How to Get Followership and Create Good Relations as a Leader

How often do you see a company where a change does not reach the desired level of implementation, where the employees do not understand the change and where you (maybe unjustified) assume that the employees are against changes.

I dare to say that it happens rather often. But why is that?

People often emphasize KPI’s, measurable results and bottom lines! But where are the employees in the change? What are their opinions and feelings – maybe these are expressed through conflicts? What is the significance of relations in both smaller and bigger changes?

Getting results during a change (and while running a company regularly) is often both a difficult and underestimated task. So, what can we – as leaders – do to facilitate better changes?

Make sure that your relationships are in order. Anyone can be a boss, but a great leader is someone who gains followership.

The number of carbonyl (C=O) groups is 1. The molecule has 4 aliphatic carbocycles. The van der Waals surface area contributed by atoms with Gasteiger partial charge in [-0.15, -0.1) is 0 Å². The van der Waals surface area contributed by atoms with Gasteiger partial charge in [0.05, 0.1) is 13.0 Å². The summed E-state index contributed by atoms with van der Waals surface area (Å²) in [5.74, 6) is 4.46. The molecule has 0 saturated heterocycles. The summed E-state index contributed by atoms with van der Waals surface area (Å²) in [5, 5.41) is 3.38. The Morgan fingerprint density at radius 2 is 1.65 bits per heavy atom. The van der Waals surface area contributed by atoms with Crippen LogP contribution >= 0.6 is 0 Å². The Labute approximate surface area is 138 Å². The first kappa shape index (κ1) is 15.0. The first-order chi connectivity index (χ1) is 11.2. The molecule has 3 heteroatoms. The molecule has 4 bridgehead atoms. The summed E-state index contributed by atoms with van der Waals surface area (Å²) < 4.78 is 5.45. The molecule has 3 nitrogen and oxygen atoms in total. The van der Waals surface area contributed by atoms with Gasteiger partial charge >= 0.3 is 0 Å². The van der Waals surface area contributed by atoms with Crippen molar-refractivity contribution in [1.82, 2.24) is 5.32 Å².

4 Foundations of Good Management Results

Building a good and persistent followership definitely does not happen overnight but TWI Job Relations is your easy-to-use and powerful tool for working with your relationships and creating the best basis of gaining followership.

“Great relations equal great results” (and unfortunately vice versa) and with TWI Job Relations leadership or followership are build upon 4 foundations (see fact box):

4 Foundations

  • Let each person know how they are doing.
  • Give credit when due.
  • Tell people in advance about changes that will affect them.
  • Make best use of each person’s ability.

The 4 foundations sound rather simplistic, but how many leaders actually follow them in their day-to-day work?